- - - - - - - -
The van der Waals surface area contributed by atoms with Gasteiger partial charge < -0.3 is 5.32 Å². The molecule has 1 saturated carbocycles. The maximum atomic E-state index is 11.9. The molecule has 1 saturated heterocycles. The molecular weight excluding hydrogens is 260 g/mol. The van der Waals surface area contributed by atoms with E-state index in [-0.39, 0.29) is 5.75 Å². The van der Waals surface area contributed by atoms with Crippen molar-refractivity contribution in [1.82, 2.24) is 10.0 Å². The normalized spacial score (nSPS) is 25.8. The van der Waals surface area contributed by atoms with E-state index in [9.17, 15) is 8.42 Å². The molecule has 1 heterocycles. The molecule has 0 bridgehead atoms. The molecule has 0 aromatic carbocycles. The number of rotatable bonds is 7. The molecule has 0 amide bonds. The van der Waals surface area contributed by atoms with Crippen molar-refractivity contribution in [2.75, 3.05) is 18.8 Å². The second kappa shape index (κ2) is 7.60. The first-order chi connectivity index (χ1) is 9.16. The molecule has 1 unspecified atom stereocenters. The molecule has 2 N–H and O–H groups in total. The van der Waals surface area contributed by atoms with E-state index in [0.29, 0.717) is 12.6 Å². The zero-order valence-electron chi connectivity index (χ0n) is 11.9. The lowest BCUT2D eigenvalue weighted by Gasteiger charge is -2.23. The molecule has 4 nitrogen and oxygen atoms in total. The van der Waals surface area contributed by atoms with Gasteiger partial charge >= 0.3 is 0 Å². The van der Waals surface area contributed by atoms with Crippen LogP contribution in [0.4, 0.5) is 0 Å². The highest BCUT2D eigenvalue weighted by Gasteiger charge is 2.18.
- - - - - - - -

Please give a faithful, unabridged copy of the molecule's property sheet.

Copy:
The van der Waals surface area contributed by atoms with Gasteiger partial charge < -0.3 is 5.32 Å². The molecule has 1 saturated carbocycles. The maximum atomic E-state index is 11.9. The molecule has 1 saturated heterocycles. The molecular weight excluding hydrogens is 260 g/mol. The van der Waals surface area contributed by atoms with E-state index in [-0.39, 0.29) is 5.75 Å². The van der Waals surface area contributed by atoms with Crippen molar-refractivity contribution in [1.82, 2.24) is 10.0 Å². The normalized spacial score (nSPS) is 25.8. The van der Waals surface area contributed by atoms with E-state index in [9.17, 15) is 8.42 Å². The molecule has 1 heterocycles. The molecule has 0 bridgehead atoms. The molecule has 0 aromatic carbocycles. The number of rotatable bonds is 7. The molecule has 0 amide bonds. The van der Waals surface area contributed by atoms with Crippen molar-refractivity contribution in [2.75, 3.05) is 18.8 Å². The second kappa shape index (κ2) is 7.60. The first-order chi connectivity index (χ1) is 9.16. The molecule has 1 unspecified atom stereocenters. The molecule has 2 N–H and O–H groups in total. The van der Waals surface area contributed by atoms with E-state index in [0.29, 0.717) is 12.6 Å². The zero-order valence-electron chi connectivity index (χ0n) is 11.9. The lowest BCUT2D eigenvalue weighted by Gasteiger charge is -2.23. The molecule has 4 nitrogen and oxygen atoms in total. The van der Waals surface area contributed by atoms with Gasteiger partial charge >= 0.3 is 0 Å². The van der Waals surface area contributed by atoms with Crippen LogP contribution in [0.4, 0.5) is 0 Å². The highest BCUT2D eigenvalue weighted by Gasteiger charge is 2.18.